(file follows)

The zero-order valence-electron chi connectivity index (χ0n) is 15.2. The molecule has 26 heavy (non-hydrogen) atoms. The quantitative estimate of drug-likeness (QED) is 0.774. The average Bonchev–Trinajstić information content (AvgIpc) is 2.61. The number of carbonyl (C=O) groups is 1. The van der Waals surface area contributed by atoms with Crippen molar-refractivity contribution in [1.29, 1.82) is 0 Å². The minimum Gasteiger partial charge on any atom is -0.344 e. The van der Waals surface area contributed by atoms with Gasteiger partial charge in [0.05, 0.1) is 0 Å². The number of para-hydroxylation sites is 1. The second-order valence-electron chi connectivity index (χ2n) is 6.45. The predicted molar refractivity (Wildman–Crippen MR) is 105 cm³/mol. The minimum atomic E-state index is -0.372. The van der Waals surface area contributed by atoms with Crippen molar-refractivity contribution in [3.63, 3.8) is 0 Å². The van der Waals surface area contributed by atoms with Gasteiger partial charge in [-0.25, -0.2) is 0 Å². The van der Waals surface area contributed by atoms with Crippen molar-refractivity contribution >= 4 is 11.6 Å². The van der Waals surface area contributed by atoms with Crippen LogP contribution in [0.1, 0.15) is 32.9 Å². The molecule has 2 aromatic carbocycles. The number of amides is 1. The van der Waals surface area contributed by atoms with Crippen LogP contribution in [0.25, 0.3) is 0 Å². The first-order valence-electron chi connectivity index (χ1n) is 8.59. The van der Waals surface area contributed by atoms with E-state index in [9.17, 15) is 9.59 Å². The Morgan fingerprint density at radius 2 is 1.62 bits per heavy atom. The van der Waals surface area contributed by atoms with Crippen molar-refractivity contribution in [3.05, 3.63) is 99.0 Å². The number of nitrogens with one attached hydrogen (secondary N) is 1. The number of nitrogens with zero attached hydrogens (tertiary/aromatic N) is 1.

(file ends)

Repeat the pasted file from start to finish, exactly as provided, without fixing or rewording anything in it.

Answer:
The zero-order valence-electron chi connectivity index (χ0n) is 15.2. The molecule has 26 heavy (non-hydrogen) atoms. The quantitative estimate of drug-likeness (QED) is 0.774. The average Bonchev–Trinajstić information content (AvgIpc) is 2.61. The number of carbonyl (C=O) groups is 1. The van der Waals surface area contributed by atoms with Crippen molar-refractivity contribution in [1.29, 1.82) is 0 Å². The minimum Gasteiger partial charge on any atom is -0.344 e. The van der Waals surface area contributed by atoms with Gasteiger partial charge in [0.05, 0.1) is 0 Å². The number of para-hydroxylation sites is 1. The second-order valence-electron chi connectivity index (χ2n) is 6.45. The predicted molar refractivity (Wildman–Crippen MR) is 105 cm³/mol. The minimum atomic E-state index is -0.372. The van der Waals surface area contributed by atoms with Crippen molar-refractivity contribution in [3.63, 3.8) is 0 Å². The van der Waals surface area contributed by atoms with Gasteiger partial charge in [-0.25, -0.2) is 0 Å². The van der Waals surface area contributed by atoms with Crippen molar-refractivity contribution >= 4 is 11.6 Å². The van der Waals surface area contributed by atoms with Crippen LogP contribution in [0.1, 0.15) is 32.9 Å². The molecule has 2 aromatic carbocycles. The number of amides is 1. The van der Waals surface area contributed by atoms with Crippen LogP contribution in [0.25, 0.3) is 0 Å². The first-order valence-electron chi connectivity index (χ1n) is 8.59. The van der Waals surface area contributed by atoms with E-state index in [9.17, 15) is 9.59 Å². The Morgan fingerprint density at radius 2 is 1.62 bits per heavy atom. The van der Waals surface area contributed by atoms with Crippen molar-refractivity contribution in [3.05, 3.63) is 99.0 Å². The number of nitrogens with one attached hydrogen (secondary N) is 1. The number of nitrogens with zero attached hydrogens (tertiary/aromatic N) is 1.